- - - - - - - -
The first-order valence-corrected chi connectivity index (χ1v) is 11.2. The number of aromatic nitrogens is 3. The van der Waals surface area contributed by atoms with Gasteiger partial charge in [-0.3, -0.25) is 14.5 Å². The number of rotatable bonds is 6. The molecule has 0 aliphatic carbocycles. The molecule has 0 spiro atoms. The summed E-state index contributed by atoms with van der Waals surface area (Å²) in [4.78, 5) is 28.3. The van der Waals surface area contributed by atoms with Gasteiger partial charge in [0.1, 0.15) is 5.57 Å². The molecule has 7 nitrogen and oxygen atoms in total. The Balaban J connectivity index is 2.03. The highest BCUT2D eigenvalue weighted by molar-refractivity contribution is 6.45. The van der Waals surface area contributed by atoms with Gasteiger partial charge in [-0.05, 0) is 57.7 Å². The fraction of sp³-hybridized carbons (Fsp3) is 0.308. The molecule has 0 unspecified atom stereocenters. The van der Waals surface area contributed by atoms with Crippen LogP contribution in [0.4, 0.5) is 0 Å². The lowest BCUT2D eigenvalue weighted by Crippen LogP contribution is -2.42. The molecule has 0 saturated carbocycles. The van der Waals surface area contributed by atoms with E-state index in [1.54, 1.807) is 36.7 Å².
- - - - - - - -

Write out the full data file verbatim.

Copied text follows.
The first-order valence-corrected chi connectivity index (χ1v) is 11.2. The number of aromatic nitrogens is 3. The van der Waals surface area contributed by atoms with Gasteiger partial charge in [-0.3, -0.25) is 14.5 Å². The number of rotatable bonds is 6. The molecule has 0 aliphatic carbocycles. The molecule has 0 spiro atoms. The summed E-state index contributed by atoms with van der Waals surface area (Å²) in [4.78, 5) is 28.3. The van der Waals surface area contributed by atoms with Gasteiger partial charge in [0.1, 0.15) is 5.57 Å². The molecule has 7 nitrogen and oxygen atoms in total. The Balaban J connectivity index is 2.03. The highest BCUT2D eigenvalue weighted by molar-refractivity contribution is 6.45. The van der Waals surface area contributed by atoms with Gasteiger partial charge in [-0.05, 0) is 57.7 Å². The fraction of sp³-hybridized carbons (Fsp3) is 0.308. The molecule has 0 unspecified atom stereocenters. The van der Waals surface area contributed by atoms with Crippen LogP contribution in [0.4, 0.5) is 0 Å². The lowest BCUT2D eigenvalue weighted by Crippen LogP contribution is -2.42. The molecule has 0 saturated carbocycles. The van der Waals surface area contributed by atoms with E-state index in [1.54, 1.807) is 36.7 Å².